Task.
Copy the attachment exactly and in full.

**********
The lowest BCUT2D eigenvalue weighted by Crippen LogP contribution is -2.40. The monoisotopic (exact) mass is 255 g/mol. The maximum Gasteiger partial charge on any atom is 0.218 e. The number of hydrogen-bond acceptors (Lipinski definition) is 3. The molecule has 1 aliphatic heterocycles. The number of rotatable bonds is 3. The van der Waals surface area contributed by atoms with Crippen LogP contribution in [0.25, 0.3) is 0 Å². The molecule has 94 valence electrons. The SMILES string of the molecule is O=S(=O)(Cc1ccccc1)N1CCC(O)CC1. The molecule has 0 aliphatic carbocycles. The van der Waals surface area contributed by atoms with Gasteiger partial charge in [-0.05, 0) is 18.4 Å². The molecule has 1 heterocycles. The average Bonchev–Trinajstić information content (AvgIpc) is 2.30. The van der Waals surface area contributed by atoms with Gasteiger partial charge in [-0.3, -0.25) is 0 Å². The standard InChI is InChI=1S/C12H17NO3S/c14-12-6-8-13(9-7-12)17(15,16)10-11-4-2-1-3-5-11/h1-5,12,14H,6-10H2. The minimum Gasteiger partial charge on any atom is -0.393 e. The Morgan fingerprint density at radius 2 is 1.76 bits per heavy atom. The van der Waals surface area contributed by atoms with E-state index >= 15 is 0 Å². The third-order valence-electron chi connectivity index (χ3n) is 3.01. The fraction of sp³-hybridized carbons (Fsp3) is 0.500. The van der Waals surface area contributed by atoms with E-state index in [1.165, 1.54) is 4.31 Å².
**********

The lowest BCUT2D eigenvalue weighted by Crippen LogP contribution is -2.40. The monoisotopic (exact) mass is 255 g/mol. The maximum Gasteiger partial charge on any atom is 0.218 e. The number of hydrogen-bond acceptors (Lipinski definition) is 3. The molecule has 1 aliphatic heterocycles. The number of rotatable bonds is 3. The van der Waals surface area contributed by atoms with Crippen LogP contribution in [0.25, 0.3) is 0 Å². The molecule has 94 valence electrons. The SMILES string of the molecule is O=S(=O)(Cc1ccccc1)N1CCC(O)CC1. The molecule has 0 aliphatic carbocycles. The van der Waals surface area contributed by atoms with Gasteiger partial charge in [-0.05, 0) is 18.4 Å². The molecule has 1 heterocycles. The average Bonchev–Trinajstić information content (AvgIpc) is 2.30. The van der Waals surface area contributed by atoms with Gasteiger partial charge in [-0.3, -0.25) is 0 Å². The standard InChI is InChI=1S/C12H17NO3S/c14-12-6-8-13(9-7-12)17(15,16)10-11-4-2-1-3-5-11/h1-5,12,14H,6-10H2. The minimum Gasteiger partial charge on any atom is -0.393 e. The Morgan fingerprint density at radius 2 is 1.76 bits per heavy atom. The van der Waals surface area contributed by atoms with E-state index >= 15 is 0 Å². The third-order valence-electron chi connectivity index (χ3n) is 3.01. The fraction of sp³-hybridized carbons (Fsp3) is 0.500. The van der Waals surface area contributed by atoms with E-state index in [1.165, 1.54) is 4.31 Å².